Show's crows come home to roost

Suzanne Northcott: Crossing Boundary

At the Surrey Art Gallery to October 9

You hear it before you see it: Suzanne Northcott's video installation, Crossing Boundary. A cacophony of crows rises up against the clamour of the city. Primordial nature conjoins with traffic and industry, caw-caw-caw against gong-jangle-thrum, all electronically mixed into a stormy surge of sound. You can hear the wind blow through the soundtrack, too, haunting the space between your senses and your instincts.

Northcott, a Langley-based painter, has been steadily expanding her practice to encompass mixed-media and photo-based work, verse and text, and, more recently, digital-film and large-screen video installation. All are called into service here to fully explore her subject: the crow-individual, collective, and metaphorical. The crow as wily survivor, occupying the interstices of our built environment. The crow as cultural hero, trickster, bringer of light, harbinger of death, scavenger, nest raider, occupier of dreams, holder of mysteries, member of an alien tribe. In the statement accompanying the show, Northcott says that crows represent "an awesome otherness".

Her interest-her obsession-was stimulated a few years ago by observing the winter flight pattern of Vancouver's crows. Some 16,000 of them fly from their scavenging territories in the city, each night of the non-nesting season, to a communal roost in the Still Creek area of Burnaby. Northcott was struck by the evidence that their evening flights, in long and rhythmic streams eastward along the low-numbered avenues and across Boundary Road, strangely echoed the end-of-day migration of car-bound commuters out of the city toward the 'burbs. The feathered creatures invoked for her a number of ideas about the crossing of boundaries, the nature of social structures, and the spaces between "day and night, city and suburb, the mundane and the mythic".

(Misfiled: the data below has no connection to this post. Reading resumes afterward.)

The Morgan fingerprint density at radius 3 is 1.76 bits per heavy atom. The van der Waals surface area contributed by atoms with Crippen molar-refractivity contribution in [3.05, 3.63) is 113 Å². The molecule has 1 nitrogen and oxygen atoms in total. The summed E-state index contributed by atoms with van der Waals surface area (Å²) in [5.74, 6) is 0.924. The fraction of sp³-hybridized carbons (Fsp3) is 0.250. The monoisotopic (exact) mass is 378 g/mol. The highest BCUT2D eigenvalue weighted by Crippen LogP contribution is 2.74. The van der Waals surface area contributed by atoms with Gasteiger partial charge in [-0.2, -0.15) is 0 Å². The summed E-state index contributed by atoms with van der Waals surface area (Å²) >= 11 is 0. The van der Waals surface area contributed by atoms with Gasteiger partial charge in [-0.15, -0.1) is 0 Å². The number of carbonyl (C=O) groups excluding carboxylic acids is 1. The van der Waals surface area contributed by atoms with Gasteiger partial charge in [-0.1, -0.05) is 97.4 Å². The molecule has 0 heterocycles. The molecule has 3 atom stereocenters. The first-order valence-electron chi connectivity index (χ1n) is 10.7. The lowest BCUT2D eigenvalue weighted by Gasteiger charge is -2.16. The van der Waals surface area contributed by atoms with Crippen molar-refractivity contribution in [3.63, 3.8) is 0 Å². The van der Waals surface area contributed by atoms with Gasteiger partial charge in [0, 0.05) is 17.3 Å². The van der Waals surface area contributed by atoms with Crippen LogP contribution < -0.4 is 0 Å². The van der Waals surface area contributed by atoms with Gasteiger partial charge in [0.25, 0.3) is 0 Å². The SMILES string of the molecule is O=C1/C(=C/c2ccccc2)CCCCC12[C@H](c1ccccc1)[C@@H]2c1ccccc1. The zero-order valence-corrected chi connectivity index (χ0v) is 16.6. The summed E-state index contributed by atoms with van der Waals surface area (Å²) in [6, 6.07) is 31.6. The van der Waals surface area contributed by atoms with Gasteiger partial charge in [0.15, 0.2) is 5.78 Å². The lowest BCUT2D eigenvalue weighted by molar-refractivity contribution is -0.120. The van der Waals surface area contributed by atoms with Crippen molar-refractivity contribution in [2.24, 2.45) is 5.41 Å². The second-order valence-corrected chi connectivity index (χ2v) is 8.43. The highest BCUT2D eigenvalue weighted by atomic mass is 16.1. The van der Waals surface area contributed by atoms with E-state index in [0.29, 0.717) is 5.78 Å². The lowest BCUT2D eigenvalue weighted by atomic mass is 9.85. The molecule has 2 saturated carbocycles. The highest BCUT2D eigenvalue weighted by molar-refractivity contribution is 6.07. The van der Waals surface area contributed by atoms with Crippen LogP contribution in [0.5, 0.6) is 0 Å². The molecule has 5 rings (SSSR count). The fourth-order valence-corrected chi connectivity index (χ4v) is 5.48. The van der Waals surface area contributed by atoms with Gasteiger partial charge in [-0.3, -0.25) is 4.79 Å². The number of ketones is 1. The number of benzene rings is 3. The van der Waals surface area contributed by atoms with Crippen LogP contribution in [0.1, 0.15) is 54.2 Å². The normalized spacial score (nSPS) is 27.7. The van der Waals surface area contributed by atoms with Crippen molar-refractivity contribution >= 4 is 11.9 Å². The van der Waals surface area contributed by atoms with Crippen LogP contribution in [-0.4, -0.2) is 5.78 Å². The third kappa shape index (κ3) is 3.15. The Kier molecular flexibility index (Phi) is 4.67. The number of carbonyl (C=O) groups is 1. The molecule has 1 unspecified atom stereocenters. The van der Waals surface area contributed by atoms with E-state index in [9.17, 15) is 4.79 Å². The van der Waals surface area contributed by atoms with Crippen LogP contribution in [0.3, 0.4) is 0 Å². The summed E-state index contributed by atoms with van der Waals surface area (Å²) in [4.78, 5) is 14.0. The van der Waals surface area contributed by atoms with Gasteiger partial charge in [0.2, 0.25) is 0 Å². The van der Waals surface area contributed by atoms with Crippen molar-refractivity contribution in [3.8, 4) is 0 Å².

Northcott's three-channel, large-scale video projection, a gorgeous and startling juxtaposition of sight and sound, is a collaboration between the artist and cinematographer Rudy Kovanic, video editor Laurie Long, and sound designer Jean Routier. (Northcott also acknowledges the advice of wildlife biologist Rob Butler.) The cooperative nature of the work nicely parallels the social cohesion and collective behaviours of the crows under scrutiny.

The wall-sized central video opens with a black tarpaulin, frayed and strangely textured, flapping in the wind. It is draped over the decomposing roof of the Opsal Steel building in the South False Creek area. A stunning image, it is deeply, darkly evocative of an immense wing, and of the interface between nature and culture. The work then tracks the urban crows during their busy days, through their migrations, congregations, and temporary roosts, to their eventual bedding-down in a grove of alder trees, silhouetted against a huge full moon.

The other two video projections isolate the crows in flight against a darkening sky and their pattern of rising up and dropping down before settling for the night. In an adjacent gallery are Northcott's mixed-media paintings, drawings, photo-based imagery, found objects, collaborations with Toronto poet Rishma Dunlop, and a "home video" of a fostered baby crow. Together with the smashing video installation, these works indicate the depth of Northcott's attraction to her subject and the multiple ways in which she seeks to give form to her observations, her imagination, and her awe. They also register our connection to what Northcott calls "crow world".